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Giving toddlers homework strains relationships

WEDNESDAY LIFE
By Grace Kirigha | April 1st 2015

Kenya: More often than not, my friend, who has children in kindergarten, will cut our evening coffee date short so she can rush home and oversee her daughters’ homework time.

Now, homework has always been part of the school curriculum. Every school day will have something new, but one thing will remain constant: Homework. Practice makes perfect, so goes a saying and it actually makes sense when it comes to homework.

Nowadays, it is quite normal to find children as young as seven years trying to complete their homework as they have their dinner. This, however, should not be the case. The 8-4-4 system of education and the now disbanded ranking of schools ensured children were always, literally, on their toes in matters academics

I started getting homework when I was in Standard Six under the 7-4-2-3 system of education. The system allowed children to be children. School sessions were half day up to Standard Three. Only in Standard Four did we start going back to school for afternoon lessons.

Even so, I do not remember being given any homework. In the 1980s, children played — girls would play ‘kalongo’ while the boys practised for the ‘Safari Rally’ with their toy cars made out of cooking fat tins and slippers or banana stems. These days, it is rare to find children playing outside in the evening. It is not because all homes now have televisions. It is because they must complete their homework before bed time.

So does homework, especially at a tender age, add any value to a child’s academic achievement?

I do not think so. Five-year-olds will start disliking school because they are forced to either cut short their play time or not play at all to complete their homework. They have no choice but to do the homework or get in trouble with their teacher. Parents too, have to sign a diary to ascertain that the child has completed the homework.

Then there is the constant argument between parent and child about completing homework. Of course, this leads to strain in families and stress in general. Evenings are dominated by supervision of homework, assistance and checking, so that parents and their children do not enjoy each other’s company.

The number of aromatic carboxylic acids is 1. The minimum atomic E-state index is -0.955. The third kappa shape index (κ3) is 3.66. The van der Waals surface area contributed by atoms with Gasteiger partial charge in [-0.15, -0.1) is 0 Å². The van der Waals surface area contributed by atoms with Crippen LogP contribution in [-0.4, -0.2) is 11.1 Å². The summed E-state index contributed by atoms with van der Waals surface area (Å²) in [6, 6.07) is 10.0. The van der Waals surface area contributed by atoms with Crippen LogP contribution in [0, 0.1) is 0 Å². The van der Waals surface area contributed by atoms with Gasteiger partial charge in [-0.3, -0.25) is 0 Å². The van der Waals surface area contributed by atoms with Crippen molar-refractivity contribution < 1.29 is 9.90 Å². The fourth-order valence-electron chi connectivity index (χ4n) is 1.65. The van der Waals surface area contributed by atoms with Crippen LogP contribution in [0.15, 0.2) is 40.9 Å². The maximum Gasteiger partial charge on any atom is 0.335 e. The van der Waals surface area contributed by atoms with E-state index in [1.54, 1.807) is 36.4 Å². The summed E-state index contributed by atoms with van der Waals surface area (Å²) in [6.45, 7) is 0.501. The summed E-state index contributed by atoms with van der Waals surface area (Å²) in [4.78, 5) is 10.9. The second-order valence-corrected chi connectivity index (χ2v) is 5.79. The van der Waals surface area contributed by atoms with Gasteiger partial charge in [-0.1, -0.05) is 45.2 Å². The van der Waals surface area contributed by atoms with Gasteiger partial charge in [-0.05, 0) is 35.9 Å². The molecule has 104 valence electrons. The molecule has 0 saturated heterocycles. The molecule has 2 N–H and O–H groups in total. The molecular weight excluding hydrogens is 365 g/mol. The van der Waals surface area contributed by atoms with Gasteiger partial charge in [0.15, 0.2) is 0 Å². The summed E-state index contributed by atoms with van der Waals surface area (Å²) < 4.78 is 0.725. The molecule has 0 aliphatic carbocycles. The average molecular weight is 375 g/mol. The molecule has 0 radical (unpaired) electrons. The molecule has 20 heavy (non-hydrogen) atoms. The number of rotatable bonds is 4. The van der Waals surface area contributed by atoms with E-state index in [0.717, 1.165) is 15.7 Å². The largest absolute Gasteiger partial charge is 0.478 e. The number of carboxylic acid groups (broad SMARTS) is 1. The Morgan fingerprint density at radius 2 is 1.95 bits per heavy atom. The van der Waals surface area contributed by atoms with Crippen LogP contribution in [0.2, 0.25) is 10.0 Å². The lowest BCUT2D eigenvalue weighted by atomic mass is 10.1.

In fact, a growing number of schools in the West have banned homework in an effort to ensure that learning remains a joy for children.

While teaching high school students some years back, I realised they always breathed a sigh of relief whenever I did not give them homework.

 

Many may argue that homework enhances self-discipline, non-academic life skills and time management. In fact, some parents see a child with the head bent over books as an affirming symbol of hard work and achievement.

Unfortunately, however, students have no choice when it comes to homework; hence, they are not exercising any judgement but are instead, losing their sense of personal independence. If children are given freedom to control their education at an early stage, it will continue to serve them well into high school and college; they will feel better equipped to manage their time and approach teachers with questions.

Our obsession with homework is our standardised testing that is so academics-oriented. Schools push the idea that homework is somehow a means to ensure success. They all want to post the best results and have their names published in the media. Thank God ranking is no more; it makes education end up being more about winning than learning.

Studies across the globe have shown there is no correlation between time spent on studying and academic achievement.

It would be ideal if kindergarten children got homework, if they must, that lasts between ten and 20 minutes.

Even then, the homework should be for a good reason and of value, not a formality. The assignment should make the child become more excited about a topic or learning in general. Bombarding a nursery school child with homework every day results in high levels of stress and declining motivation.

I do not dispute that homework is necessary at senior levels of learning. But it should also be limited.

When schools insist on giving lower primary and kindergarten children homework every day, they are robbing a generation of their childhood. An efficient junior school system should be able to cover their day’s work within the school day.

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